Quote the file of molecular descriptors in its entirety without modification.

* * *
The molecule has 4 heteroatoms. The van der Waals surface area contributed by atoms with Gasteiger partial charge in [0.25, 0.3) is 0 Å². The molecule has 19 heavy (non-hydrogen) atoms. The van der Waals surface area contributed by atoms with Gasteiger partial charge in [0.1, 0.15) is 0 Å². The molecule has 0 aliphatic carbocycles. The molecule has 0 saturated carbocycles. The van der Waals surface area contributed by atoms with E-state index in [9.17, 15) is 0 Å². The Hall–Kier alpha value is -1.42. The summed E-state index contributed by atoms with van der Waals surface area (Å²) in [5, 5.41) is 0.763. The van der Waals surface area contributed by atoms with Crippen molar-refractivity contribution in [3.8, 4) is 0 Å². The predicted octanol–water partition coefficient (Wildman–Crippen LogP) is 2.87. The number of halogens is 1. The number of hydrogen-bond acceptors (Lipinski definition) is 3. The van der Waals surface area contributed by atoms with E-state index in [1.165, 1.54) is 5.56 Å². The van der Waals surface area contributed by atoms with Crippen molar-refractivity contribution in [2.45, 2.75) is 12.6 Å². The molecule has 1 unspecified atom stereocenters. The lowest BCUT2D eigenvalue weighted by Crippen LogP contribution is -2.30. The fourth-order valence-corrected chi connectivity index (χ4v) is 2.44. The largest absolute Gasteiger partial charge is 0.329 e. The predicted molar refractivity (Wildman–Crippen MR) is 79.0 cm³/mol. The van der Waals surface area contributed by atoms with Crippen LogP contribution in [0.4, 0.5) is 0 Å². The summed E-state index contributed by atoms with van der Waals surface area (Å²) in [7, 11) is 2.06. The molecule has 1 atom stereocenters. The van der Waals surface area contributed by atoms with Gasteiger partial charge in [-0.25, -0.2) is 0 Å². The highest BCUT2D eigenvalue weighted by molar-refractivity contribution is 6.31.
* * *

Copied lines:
The molecule has 4 heteroatoms. The van der Waals surface area contributed by atoms with Gasteiger partial charge in [0.25, 0.3) is 0 Å². The molecule has 19 heavy (non-hydrogen) atoms. The van der Waals surface area contributed by atoms with Gasteiger partial charge in [0.1, 0.15) is 0 Å². The molecule has 0 aliphatic carbocycles. The molecule has 0 saturated carbocycles. The van der Waals surface area contributed by atoms with E-state index in [9.17, 15) is 0 Å². The Hall–Kier alpha value is -1.42. The summed E-state index contributed by atoms with van der Waals surface area (Å²) in [5, 5.41) is 0.763. The van der Waals surface area contributed by atoms with Crippen molar-refractivity contribution in [3.8, 4) is 0 Å². The predicted octanol–water partition coefficient (Wildman–Crippen LogP) is 2.87. The number of halogens is 1. The number of hydrogen-bond acceptors (Lipinski definition) is 3. The van der Waals surface area contributed by atoms with E-state index in [1.165, 1.54) is 5.56 Å². The van der Waals surface area contributed by atoms with Crippen molar-refractivity contribution in [2.45, 2.75) is 12.6 Å². The molecule has 1 unspecified atom stereocenters. The lowest BCUT2D eigenvalue weighted by Crippen LogP contribution is -2.30. The fourth-order valence-corrected chi connectivity index (χ4v) is 2.44. The largest absolute Gasteiger partial charge is 0.329 e. The predicted molar refractivity (Wildman–Crippen MR) is 79.0 cm³/mol. The van der Waals surface area contributed by atoms with Crippen LogP contribution in [0.4, 0.5) is 0 Å². The summed E-state index contributed by atoms with van der Waals surface area (Å²) in [7, 11) is 2.06. The molecule has 1 atom stereocenters. The van der Waals surface area contributed by atoms with Gasteiger partial charge in [-0.25, -0.2) is 0 Å². The highest BCUT2D eigenvalue weighted by molar-refractivity contribution is 6.31.